A Stack Trace for Fanuc Macro Subprograms when G-Code Programming

Recently, I was working through a complex g-code program to find and fix some bugs in G-Wizard Editor. Trying to understand what the heck somebody else’s program is doing and whether or not my own g-code simulator was properly simulating the program often leads to helpful ideas for tools that make G-Code programming easier for everyone. For example, it got me to add the ability to make the simulator run until it hits the next macro command that would cause a branch to some location other than the next line of g-code. This is a really handy way to buzz through programs going from one subprogram to the next, and it corresponds to similar commands in debuggers and simulators for other computer languages.

This time around, I had a program that had lots of subprograms all madly calling around to make a bunch of holes and then thread mill them with NPT threads using helical interpretation. The subprograms were quite clever in how they used the “L” word to repeat the helix 4 times for 90 degree moves to complete each turn, and then 9 more times to get 9 threads milled. But man, there sure were a lot of different little subprograms all calling each other, sometimes with “L” repeats and sometimes not. I was getting lost and found myself wishing for another tool that’s commonly available for other computer languages besides g-code. That tool is called a “stack trace”. It basically shows “who called who”. Here is the newly implemented stack trace for GWE:

G-Code Stack Trace

Stack trace is underlined in red…

It’s a simple little tool. The list of numbers are the line numbers of the different callers. So we can see the following:

– At line 35, the first subprogram was called.

– Within that subprogram, at line 176, another subprogram was called.

– Within that subprogram, at line 183, a third subprogram was called, and this one has a repeat factor of “4”.

This particular g-code part program nested down 4 levels and at one point had two different repeat counts going. I told you it was complicated. This little display made it tremendously easier to keep track of what was going on. The “L” numbers count down as each repeat cycle is executed as well.

If you like to write these sorts of macro subprograms in your g-code, you’ll want to have this tool in your arsenal to help you follow what the part program is doing when you simulate it.

Tip to Convert Regular G-Code into a Subprogram or Macro

I going to wind up this discussion with a tip to help you convert your “regular” g-code into a subprogram or macro.

Let’s say you’ve got g-code that does something useful.  Perhaps it engraves your logo on a part.  You generated it with your CAM software, and now you’d like to have a subprogram that will engrave the logo at any XY coordinate you choose.  What’s the quickest and easiest way to do that?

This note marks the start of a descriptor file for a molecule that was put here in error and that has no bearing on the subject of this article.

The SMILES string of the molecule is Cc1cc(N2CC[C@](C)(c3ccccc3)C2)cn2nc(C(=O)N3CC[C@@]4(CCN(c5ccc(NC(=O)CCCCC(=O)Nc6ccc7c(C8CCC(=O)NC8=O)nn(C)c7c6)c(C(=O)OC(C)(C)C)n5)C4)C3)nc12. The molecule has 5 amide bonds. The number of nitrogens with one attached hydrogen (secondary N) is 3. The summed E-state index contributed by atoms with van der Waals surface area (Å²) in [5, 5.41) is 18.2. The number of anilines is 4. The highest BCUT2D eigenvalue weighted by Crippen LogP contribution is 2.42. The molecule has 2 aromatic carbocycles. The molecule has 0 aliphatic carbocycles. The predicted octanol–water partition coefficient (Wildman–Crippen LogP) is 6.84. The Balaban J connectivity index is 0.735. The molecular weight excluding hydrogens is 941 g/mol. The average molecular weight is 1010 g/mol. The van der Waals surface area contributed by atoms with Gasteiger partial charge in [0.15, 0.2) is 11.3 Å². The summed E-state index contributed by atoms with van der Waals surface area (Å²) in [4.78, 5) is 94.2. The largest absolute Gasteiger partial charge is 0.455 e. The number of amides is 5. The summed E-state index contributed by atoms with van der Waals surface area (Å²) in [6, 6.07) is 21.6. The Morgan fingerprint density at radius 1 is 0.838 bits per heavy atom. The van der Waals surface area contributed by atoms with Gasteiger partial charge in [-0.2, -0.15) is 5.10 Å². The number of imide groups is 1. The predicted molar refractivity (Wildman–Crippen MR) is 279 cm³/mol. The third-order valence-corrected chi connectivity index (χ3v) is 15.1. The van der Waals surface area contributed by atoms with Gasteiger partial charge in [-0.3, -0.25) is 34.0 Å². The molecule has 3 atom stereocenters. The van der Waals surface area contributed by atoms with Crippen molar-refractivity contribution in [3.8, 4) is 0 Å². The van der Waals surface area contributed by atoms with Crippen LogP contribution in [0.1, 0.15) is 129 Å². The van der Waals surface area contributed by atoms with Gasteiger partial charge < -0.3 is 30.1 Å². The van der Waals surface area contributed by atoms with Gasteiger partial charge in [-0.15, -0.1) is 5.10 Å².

I’d suggest converting the logo g-code to use relative coordinates.  BTW, G-Wizard Editor has a command that makes that easy–just a few steps.  The chapter on G91 and G90 g code tells how to use GW Editor to do that and also describes how relative vs absolute coordinates work in CNC.

Once you have converted the g-code to relative, wrap it up as a subprogram.  Now, just move to the XY position you want to put the logo and call the subprogram.  Since its coordinates are relative, the engraving will be relative to the starting position.  Don’t gorget to reset the coordinates back to absolute after calling the subprogram, assuming that’s what the rest of the g-code is expecting.


You now have some powerful tools for packing your g-code up as building blocks that can be recombined. Think of it as the ability to create your own custom canned cycles to perform various tasks. With our next chapter, we will introduce Conditions and Looping, which makes it possible for the g-code to make decisions on its own about what to do, and to execute a list of instructions a variable number of times based on those decisions.

Next up we’ll put parameterized programming and subprogram/macro calls together with an example.


1. Pull out your CNC controller manual and configure G-Wizard Editor for how your controller does subprograms and macros.

2. Write a subprogram call that performs a useful task, such as a custom deep hole cycle. Use variables to pass information into the subprogram.

3. Rewrite the same subprogram from Exercise #2 to be a macro call. Use arguments to pass information into the macro call.

Next Article: Conditions and Looping


Recently updated on April 30th, 2024 at 11:13 am